JP: It’s an excellent query. My book’s subtitle is “An American Story,” and there are many aspects of it that are specifically American. The incompatibility of sex and religion that grew here and contributed to many of the issues we face is not just a result of our puritanical heritage, as I previously said.
Additionally, McCorvey is being actually carried away to Hollywood by Gloria Allred, where she is learning to monetize her plaintiffship in a way that it is difficult to conceive would happen just about anywhere else. These issues go beyond the politicization of abortion. While the cameras are rolling, this evangelical minister baptizes her in a pool. He blow-dries his hair and whitens his teeth before she appears on ABC News.
On the other hand, she really did feel strongly about abortion. Yes, she would perform the tasks for which she was compensated. She was able to sustain herself because to this plaintiffship. She also swore loyalty to radicals on both sides. However, I can tell she had a cause to stand up for since she made the same statement at three very different moments in her life. For example, in her first interview, which she gave just days after Roe, her lawyers had largely forgotten about her and gone on. Through her attorney, Linda Coffee, a Baptist newsletter contacts McCorvey and inquires about her views on abortion. She then adds, “I tell you what. I firmly believe that abortion should be permitted, but only during the first trimester of pregnancy. Because if you continue, you risk killing a child.”
Then, in 1995, she publicly rejects Roe and joins the opposition. This is when it becomes fantastic. On Nightline, she is interviewed by Ted Koppel, and she repeats the same statement. She continues to say the same thing despite enraging her new companions in Operation Rescue.
She then tells me that towards the very end of her life. She whispered it to me a few days before from her hospital bed, and I was with her when she passed away. She genuinely thought that abortion should be legal up to that time. She effectively represented the majoritarian center ground in America in that regard as well. According to our polls, the majority of Americans hold that opinion.
DK: One noteworthy feature of this book is how much of it is set in Texas. Texas, of course, continues to be significant in discussions over abortion because of its six-week ban, which became law last year. Would you mind sharing your thoughts on why Texas plays such a significant role in the history of abortion in America?
JP: The greatest response I can offer is that a sizable number of women and girls in Texas consistently desire to be able to get abortions. That has to do with many other aspects, like class, as I have indicated, poverty, and access to healthcare. Additionally, a highly active pro-life movement is present at the same time. These two things are actually at odds with one another.
DK: The lives of the people you write about were greatly influenced by racism, homophobia, and misogyny. The continuation of this battle is then connected to those civil rights. You must not have been surprised when the Supreme Court rulings citing those other instances involving interracial marriage, contraception, and homosexual marriage came out.
JP: Actually, it didn’t surprise me at all. Despite Justice Samuel Alito’s best efforts to claim otherwise, it is obvious that this will have legal repercussions for the other instances you named.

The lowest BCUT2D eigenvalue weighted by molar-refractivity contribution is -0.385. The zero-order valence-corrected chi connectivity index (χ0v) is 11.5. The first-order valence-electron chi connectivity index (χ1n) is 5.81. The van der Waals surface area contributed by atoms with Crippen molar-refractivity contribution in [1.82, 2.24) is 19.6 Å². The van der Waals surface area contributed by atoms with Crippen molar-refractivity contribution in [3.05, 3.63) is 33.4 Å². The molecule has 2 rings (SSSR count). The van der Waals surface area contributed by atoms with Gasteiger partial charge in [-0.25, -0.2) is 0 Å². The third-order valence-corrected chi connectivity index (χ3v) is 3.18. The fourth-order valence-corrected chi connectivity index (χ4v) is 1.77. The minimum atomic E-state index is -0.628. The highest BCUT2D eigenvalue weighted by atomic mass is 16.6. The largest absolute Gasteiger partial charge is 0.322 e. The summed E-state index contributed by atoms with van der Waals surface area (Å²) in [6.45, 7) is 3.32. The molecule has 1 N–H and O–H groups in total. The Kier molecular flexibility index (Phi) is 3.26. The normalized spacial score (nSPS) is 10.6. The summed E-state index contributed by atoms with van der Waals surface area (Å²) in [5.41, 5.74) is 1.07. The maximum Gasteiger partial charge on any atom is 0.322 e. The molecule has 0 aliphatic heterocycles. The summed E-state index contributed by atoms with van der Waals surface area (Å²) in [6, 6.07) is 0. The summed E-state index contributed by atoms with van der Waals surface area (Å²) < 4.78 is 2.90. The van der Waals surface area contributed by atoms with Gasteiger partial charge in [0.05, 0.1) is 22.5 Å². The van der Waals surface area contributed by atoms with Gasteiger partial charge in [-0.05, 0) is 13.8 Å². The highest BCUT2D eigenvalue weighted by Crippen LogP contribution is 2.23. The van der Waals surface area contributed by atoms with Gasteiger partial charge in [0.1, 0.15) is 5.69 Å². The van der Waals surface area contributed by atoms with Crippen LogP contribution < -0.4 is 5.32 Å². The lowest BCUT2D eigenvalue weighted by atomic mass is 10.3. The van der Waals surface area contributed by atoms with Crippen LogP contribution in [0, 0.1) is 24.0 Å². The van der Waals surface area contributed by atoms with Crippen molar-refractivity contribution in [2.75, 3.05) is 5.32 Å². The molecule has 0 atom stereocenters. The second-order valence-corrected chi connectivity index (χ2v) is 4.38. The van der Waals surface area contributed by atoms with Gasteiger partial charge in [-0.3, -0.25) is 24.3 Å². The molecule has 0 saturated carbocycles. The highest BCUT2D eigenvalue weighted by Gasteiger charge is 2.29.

The fact that Thomas came out and said that but omitted any mention of interracial marriage intrigued me as well. Naturally, he is wed to a white woman. And something that Justice Blackmun, the author of Roe, mentions in his preamble to Roe, is something that I referred to repeatedly throughout my book. According to him, one’s opinion of abortion is frequently influenced by their exposure to the harsh realities of human existence. In other words, if you are exposed to someone who has had an abortion, is currently experiencing one, or knows someone who has had one, you will likely be affected by that exposure.
He makes no mention of the fact that Sally, his own daughter, had an unintended pregnancy in college, which significantly changed the course of her life. In fact, Justice Powell, one of his fellow justices on the bench, tells his clerks an astounding story about his time as a pro-life attorney at a Virginia law office. One of the messengers at his company approaches him and says, “I took my fiancée to a Virginia facility that performs illegal abortions. I’m now wanted for manslaughter after she passed away.” And Powell’s thoughts were influenced by that twin tragedy.
I frequently consider where people stand, including Supreme Court judges. Therefore, it should come as no surprise that Justice Thomas would say what he said and not say what he did. DK: I want to end by asking you a significant question. What, in your opinion, does the tale of Norma McCorvey and her daughters—especially the Roe child, who is now an adult—illustrate about the current abortion debate? Beyond the obvious historical ties, why is this important?
Two things, JP. The first is quite sort of dramatic and sharp in black and white. Frequently, the story involves a class. We have such a divided nation right now. We already were, but as soon as I cross this state’s border, I am actually permitted to get an abortion. If I cross the state boundary there, I can’t get pregnant. And frequently, who is permitted to have an abortion depends on their socioeconomic status. And I believe Norma’s experience and the stories of her daughters shed light on one very crucial issue.
The other is the complexity of abortion, man. Each of these four women—McCorvey and her three daughters—had highly complex and occasionally ambiguous sentiments about abortion. By the way, all four of them supported abortion and their daughters still do.
Even the Roe baby, whose very existence was dependent upon abortion not being legal at the time, believes that it should be. And as a result, I do believe that our nation would benefit if people understood that rather than sort of just taking the attitude that “if you disagree with me, you are an awful human being.”